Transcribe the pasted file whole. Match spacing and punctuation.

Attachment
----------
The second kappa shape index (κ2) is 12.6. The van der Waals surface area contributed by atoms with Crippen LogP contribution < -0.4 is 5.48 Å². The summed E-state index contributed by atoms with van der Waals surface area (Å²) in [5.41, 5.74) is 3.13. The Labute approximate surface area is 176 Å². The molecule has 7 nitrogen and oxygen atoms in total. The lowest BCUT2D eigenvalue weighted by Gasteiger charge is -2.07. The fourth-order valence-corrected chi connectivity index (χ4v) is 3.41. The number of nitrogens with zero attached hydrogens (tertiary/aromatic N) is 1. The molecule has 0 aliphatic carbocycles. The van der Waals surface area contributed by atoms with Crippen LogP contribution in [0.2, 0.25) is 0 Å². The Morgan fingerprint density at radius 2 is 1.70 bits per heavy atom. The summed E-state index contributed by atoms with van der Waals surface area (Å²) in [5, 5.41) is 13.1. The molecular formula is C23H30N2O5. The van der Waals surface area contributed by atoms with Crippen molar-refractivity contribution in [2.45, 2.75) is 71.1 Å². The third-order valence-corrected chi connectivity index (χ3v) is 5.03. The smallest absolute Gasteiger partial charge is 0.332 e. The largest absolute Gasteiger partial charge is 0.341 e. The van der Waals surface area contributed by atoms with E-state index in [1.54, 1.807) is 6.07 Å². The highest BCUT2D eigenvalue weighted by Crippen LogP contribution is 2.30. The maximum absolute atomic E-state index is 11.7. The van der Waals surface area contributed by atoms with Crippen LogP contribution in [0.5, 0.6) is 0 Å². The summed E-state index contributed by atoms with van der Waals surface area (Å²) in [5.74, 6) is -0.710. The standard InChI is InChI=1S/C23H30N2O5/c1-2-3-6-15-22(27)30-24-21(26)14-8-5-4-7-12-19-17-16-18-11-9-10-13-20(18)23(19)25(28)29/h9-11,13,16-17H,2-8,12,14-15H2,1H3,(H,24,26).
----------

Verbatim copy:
The second kappa shape index (κ2) is 12.6. The van der Waals surface area contributed by atoms with Crippen LogP contribution < -0.4 is 5.48 Å². The summed E-state index contributed by atoms with van der Waals surface area (Å²) in [5.41, 5.74) is 3.13. The Labute approximate surface area is 176 Å². The molecule has 7 nitrogen and oxygen atoms in total. The lowest BCUT2D eigenvalue weighted by Gasteiger charge is -2.07. The fourth-order valence-corrected chi connectivity index (χ4v) is 3.41. The number of nitrogens with zero attached hydrogens (tertiary/aromatic N) is 1. The molecule has 0 aliphatic carbocycles. The van der Waals surface area contributed by atoms with Crippen LogP contribution in [0.2, 0.25) is 0 Å². The Morgan fingerprint density at radius 2 is 1.70 bits per heavy atom. The summed E-state index contributed by atoms with van der Waals surface area (Å²) in [5, 5.41) is 13.1. The molecular formula is C23H30N2O5. The van der Waals surface area contributed by atoms with Crippen molar-refractivity contribution in [2.45, 2.75) is 71.1 Å². The third-order valence-corrected chi connectivity index (χ3v) is 5.03. The smallest absolute Gasteiger partial charge is 0.332 e. The largest absolute Gasteiger partial charge is 0.341 e. The van der Waals surface area contributed by atoms with E-state index in [1.54, 1.807) is 6.07 Å². The highest BCUT2D eigenvalue weighted by Crippen LogP contribution is 2.30. The maximum absolute atomic E-state index is 11.7. The van der Waals surface area contributed by atoms with Crippen LogP contribution in [0.5, 0.6) is 0 Å². The summed E-state index contributed by atoms with van der Waals surface area (Å²) in [5.74, 6) is -0.710. The standard InChI is InChI=1S/C23H30N2O5/c1-2-3-6-15-22(27)30-24-21(26)14-8-5-4-7-12-19-17-16-18-11-9-10-13-20(18)23(19)25(28)29/h9-11,13,16-17H,2-8,12,14-15H2,1H3,(H,24,26).